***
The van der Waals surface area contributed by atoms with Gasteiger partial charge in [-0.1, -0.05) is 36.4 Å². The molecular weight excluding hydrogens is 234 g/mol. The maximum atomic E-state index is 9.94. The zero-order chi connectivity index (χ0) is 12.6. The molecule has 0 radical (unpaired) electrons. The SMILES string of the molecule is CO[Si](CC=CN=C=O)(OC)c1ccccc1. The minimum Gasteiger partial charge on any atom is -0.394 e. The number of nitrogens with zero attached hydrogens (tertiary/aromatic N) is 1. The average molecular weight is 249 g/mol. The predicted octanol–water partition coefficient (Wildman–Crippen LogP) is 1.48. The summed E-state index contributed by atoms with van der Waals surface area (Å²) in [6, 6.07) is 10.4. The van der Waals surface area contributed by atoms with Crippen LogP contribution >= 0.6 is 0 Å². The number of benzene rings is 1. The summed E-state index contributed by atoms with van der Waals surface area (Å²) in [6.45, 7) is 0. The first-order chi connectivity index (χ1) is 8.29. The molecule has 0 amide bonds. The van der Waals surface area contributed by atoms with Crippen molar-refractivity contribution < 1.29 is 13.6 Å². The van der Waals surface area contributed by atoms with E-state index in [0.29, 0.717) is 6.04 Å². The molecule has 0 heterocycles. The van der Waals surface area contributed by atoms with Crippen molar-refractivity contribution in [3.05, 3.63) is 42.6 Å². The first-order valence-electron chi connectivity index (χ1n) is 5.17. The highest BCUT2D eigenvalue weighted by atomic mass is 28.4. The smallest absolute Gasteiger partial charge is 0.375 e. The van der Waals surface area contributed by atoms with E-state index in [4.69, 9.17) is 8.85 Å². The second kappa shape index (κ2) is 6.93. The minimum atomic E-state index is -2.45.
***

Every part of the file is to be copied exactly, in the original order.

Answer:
The van der Waals surface area contributed by atoms with Gasteiger partial charge in [-0.1, -0.05) is 36.4 Å². The molecular weight excluding hydrogens is 234 g/mol. The maximum atomic E-state index is 9.94. The zero-order chi connectivity index (χ0) is 12.6. The molecule has 0 radical (unpaired) electrons. The SMILES string of the molecule is CO[Si](CC=CN=C=O)(OC)c1ccccc1. The minimum Gasteiger partial charge on any atom is -0.394 e. The number of nitrogens with zero attached hydrogens (tertiary/aromatic N) is 1. The average molecular weight is 249 g/mol. The predicted octanol–water partition coefficient (Wildman–Crippen LogP) is 1.48. The summed E-state index contributed by atoms with van der Waals surface area (Å²) in [6, 6.07) is 10.4. The van der Waals surface area contributed by atoms with Crippen LogP contribution >= 0.6 is 0 Å². The number of benzene rings is 1. The summed E-state index contributed by atoms with van der Waals surface area (Å²) in [6.45, 7) is 0. The first-order chi connectivity index (χ1) is 8.29. The molecule has 0 amide bonds. The van der Waals surface area contributed by atoms with Crippen molar-refractivity contribution < 1.29 is 13.6 Å². The van der Waals surface area contributed by atoms with E-state index in [0.29, 0.717) is 6.04 Å². The molecule has 0 heterocycles. The van der Waals surface area contributed by atoms with Crippen molar-refractivity contribution in [3.05, 3.63) is 42.6 Å². The first-order valence-electron chi connectivity index (χ1n) is 5.17. The highest BCUT2D eigenvalue weighted by atomic mass is 28.4. The smallest absolute Gasteiger partial charge is 0.375 e. The van der Waals surface area contributed by atoms with E-state index in [4.69, 9.17) is 8.85 Å². The second kappa shape index (κ2) is 6.93. The minimum atomic E-state index is -2.45.